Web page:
Biography Isaac Watts
- Time Period1674 - 1748
Born in Southampton, Watts was brought up in the home of a committed Nonconformist his father, also Isaac Watts, had been incarcerated twice for his controversial views. At King Edward VI School (where one of the houses is now named "Watts" in his honour), he learned Latin, Greek and Hebrew.
He displayed a propensity for rhyme at home, driving his parents to the point of distraction on many occasions with his verse. Once, he had to explain how he came to have his eyes open during prayers.
"A little mouse for want of stairs
ran up a rope to say its prayers."
Receiving corporal punishment for this, he cried
"O father, do some pity take
And I will no more verses make."
Watts, unable to go to either Oxford or Cambridge due to his Non-conformity, went to the Dissenting Academy at Stoke Newington in 1690, and much of his life centred around that village, then a rural idyll but now part of Inner London.
His education led him to the pastorate of a large Independent Chapel in London, and he also found himself in the position of helping trainee preachers, despite poor health. Taking work as a private tutor, he lived with the non-conformist Hartopp family at Fleetwood House, Abney Park in Stoke Newington, and later in the household of Sir Thomas Abney and Lady Mary Abney at Theobalds, Cheshunt, in Hertfordshire, and at their second residence, Abney House, Stoke Newington. Though a non-conformist, Sir Thomas practised occasional conformity to the Church of England as necessitated by his being Lord Mayor of London 170001. Likewise, Isaac Watts held religious opinions that were more non-denominational or ecumenical than was at that time common for a non-conformist, having a greater interest in promoting education and scholarship, than preaching for any particular ministry.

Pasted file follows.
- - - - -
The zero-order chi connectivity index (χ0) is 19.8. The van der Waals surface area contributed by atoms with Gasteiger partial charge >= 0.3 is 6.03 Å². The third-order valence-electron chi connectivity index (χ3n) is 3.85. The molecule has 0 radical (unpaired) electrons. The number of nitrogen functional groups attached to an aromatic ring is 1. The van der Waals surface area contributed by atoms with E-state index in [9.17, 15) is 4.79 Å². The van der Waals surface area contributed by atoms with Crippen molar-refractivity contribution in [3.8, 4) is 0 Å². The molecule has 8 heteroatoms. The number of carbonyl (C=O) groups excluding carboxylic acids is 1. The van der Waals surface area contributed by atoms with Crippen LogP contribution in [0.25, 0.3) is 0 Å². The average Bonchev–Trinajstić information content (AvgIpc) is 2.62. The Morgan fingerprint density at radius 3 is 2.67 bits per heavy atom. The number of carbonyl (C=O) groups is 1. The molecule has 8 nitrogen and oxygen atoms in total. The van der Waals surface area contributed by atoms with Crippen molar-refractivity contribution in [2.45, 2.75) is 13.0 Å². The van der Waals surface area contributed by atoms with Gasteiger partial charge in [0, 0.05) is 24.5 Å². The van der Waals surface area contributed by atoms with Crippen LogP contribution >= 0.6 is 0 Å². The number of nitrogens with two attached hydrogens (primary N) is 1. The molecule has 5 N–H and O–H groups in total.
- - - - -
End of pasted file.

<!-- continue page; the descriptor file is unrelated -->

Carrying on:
On the death of Sir Thomas Abney, Watts moved permanently with his widow and her remaining daughter to Abney House, a property that Mary had inherited from her brother, along with title to the Manor itself. The beautiful grounds at Abney Park, which became Watts' permanent home from 1736 to 1748, led down to an island heronry in the Hackney Brook where he sought inspiration for the many books and hymns he wrote. He is likely to have attended the nearby Newington Green Unitarian Church, as "in later life was known to have adopted decidedly Unitarian opinions".
He died in Stoke Newington and was buried in Bunhill Fields, having left behind him a massive legacy, not only of hymns, but also of treatises, educational works, essays and the like. His work was influential amongst independents and early religious revivalists in his circle, amongst whom was Philip Doddridge, who dedicated his best known work to Watts. On his death, Isaac Watts' papers were given to Yale University, an institution with which he was connected due to its being founded predominantly by fellow Independents (Congregationalists).